Alabama Republicans Prefile Bill to Bring Back Convict-Lease System

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by Glynn Wilson

arthur_orr.jpg
Sen. Arthur Orr

Well, it’s official. Now that they think they have run all the Mexicans out of Alabama, the tea party Republicans are going to try to bring back the convict-lease system of slave labor to the state. The national and local backlash over the state’s draconian immigration law was apparently not enough.

Conservative Senator Arthur Orr, a Republican from Decatur, has prefiled a bill for the next session of the Alabama Legislature in February that would make it legal for private companies to hire prisoners to work on farms and chicken processing plants and even in manufacturing industries.

“There was probably no issue in the 20th century that has left a more negative, lasting impression of Alabama than the convict-lease system,” Historian and author Dr. Wayne Flynt said in an exclusive interview. “If Orr and Scott Beason decided that they had not done enough damage to the state already with the anti-immigration law, and they wanted to ratchet up the damage, to extend it and expand it and make Alabama even more the laughing stock of the nation, creating a convict-lease system in Alabama would just be a great idea.”

Under existing law, the employment of prisoners within the Department of Corrections facilities by private industry is not authorized, according to language in the bill. The proposed law would specifically authorize the Department of Corrections to enter into contract agreements with private industry “to establish work-oriented rehabilitation programs.”


In order to implement work-oriented rehabilitation programs in an actual private enterprise work environment, the Commissioner of the Department of Corrections “may contract or enter into agreements with private individuals, enterprises, partnerships, or corporations to develop joint plants, businesses, factories, or commercial enterprises,” according to the proposed law. “The contracts or agreements shall be limited to those in which the department contracts or agrees to furnish inmate labor for the manufacture of articles or products.”

Dr. Flynt and Al Henley, president of the AFL-CIO, said if the law were passed and signed by the governor, it would allow corporations to use convicts instead of unemployed workers in Alabama who desperately need jobs in this depressed economy, where unemployment is running at 9 percent.

“Any time you have convicts working they are competing with free labor,” Flynt said. “Probably the most compelling argument you have against this is that you are turning from illegal immigrants taking jobs away from Alabamians so that now you are going to have convicts taking jobs away from Alabamians.”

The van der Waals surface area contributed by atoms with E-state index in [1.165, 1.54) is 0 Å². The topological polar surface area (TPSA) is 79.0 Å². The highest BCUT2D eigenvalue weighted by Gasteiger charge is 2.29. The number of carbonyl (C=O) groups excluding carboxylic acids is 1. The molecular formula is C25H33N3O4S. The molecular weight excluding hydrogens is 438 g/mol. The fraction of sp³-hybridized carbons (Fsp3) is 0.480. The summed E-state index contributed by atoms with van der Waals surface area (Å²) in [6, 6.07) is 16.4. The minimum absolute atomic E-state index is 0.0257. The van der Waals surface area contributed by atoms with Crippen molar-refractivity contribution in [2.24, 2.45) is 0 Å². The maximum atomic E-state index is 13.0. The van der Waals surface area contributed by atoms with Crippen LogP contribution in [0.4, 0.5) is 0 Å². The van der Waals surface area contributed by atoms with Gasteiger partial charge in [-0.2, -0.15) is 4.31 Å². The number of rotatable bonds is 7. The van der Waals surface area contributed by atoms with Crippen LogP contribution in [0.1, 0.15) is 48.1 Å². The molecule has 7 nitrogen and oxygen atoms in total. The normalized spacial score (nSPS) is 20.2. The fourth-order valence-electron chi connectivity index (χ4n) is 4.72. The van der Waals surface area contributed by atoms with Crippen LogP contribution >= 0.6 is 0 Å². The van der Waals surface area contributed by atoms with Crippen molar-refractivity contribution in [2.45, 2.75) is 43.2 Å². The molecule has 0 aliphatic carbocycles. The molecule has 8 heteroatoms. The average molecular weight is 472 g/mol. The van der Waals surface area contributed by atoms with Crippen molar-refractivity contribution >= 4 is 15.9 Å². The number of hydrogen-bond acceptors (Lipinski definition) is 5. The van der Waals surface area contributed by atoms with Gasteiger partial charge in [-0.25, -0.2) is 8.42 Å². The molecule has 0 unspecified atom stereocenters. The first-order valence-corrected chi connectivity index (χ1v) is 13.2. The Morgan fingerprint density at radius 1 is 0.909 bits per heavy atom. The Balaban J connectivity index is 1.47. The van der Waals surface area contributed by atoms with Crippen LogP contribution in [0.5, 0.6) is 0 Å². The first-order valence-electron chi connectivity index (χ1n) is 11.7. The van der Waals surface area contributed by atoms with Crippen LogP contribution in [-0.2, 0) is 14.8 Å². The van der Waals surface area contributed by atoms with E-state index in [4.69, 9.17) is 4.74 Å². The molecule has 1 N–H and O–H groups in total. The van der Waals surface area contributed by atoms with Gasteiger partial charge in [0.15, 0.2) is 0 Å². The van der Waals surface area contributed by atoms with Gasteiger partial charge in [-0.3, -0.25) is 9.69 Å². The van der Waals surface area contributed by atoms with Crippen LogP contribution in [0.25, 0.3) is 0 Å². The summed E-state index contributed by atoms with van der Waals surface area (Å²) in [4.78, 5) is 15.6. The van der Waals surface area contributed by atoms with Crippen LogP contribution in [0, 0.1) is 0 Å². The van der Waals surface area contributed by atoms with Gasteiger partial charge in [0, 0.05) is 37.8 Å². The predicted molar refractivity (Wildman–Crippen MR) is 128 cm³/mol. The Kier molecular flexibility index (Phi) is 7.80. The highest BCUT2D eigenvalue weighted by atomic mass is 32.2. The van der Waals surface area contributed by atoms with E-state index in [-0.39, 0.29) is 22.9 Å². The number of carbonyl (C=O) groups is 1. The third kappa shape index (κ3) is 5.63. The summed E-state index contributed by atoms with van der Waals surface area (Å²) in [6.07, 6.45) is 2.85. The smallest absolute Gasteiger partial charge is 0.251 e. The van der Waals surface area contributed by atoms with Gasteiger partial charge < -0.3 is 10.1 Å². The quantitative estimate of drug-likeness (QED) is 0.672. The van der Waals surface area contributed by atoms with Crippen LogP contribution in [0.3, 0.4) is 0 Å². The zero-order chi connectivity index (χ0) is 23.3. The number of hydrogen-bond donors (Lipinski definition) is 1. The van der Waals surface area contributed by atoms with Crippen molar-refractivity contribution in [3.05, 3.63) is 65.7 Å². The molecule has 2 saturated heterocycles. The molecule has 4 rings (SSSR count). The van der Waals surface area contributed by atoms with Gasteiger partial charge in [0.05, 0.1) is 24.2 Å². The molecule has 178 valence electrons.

Henley pointed out that even Republican presidential front runner Newt Gingrich came out in a recent debate against the tea party’s anti-immigration policy, saying the GOP should not adopt a platform on immigration that “destroys families that have been here a quarter-century.”

“We have not seen a single job created in Alabama by this anti-immigration bill, and now they want to bring back the convict-lease system in this state? That is just crazy,” Henley said. “The people better get together and fight this if they want to do something about the economy and unemployment in this state.”

Dr. Flynt said if Governor Robert Bentley and the tea party Republicans are correct and people in the state are lining up to take jobs formerly done by undocumented workers, “why would you need to do this anyway?”

The truth is, he said, no one can find a single example of a job that has been created for an Alabama worker by the anti-immigration law.

“It doesn’t surprise me, anything the Republicans would do in the Alabama Legislature,” Dr. Flynt said.

He pointed out that the most recent book on the convict-lease system was called Slavery By Another Name.

The corrupt system funded state government in the early days, according to historians, by turning a state expenditure for building prisons and housing inmates and turning it into a source of revenue. By 1920, 20 percent of state revenue came from the convict-lease system, Dr. Flynt said.

“Why limit it to poultry plants?” he asked. “Why not let them work in the Mercedes-Benz plants? At Alabama Power company? I mean, there are just no end to the possibilities of raising money that way. That’s so many people you don’t have to pay to stay in prison.”

The downside of it, he said, was the death rate among working males. Those between the ages of 18-40 died at a rate of more than 10 percent a year.

“There was no need to care for people being rented out to private industry,” he said.

© 2011, Glynn Wilson. All rights reserved.

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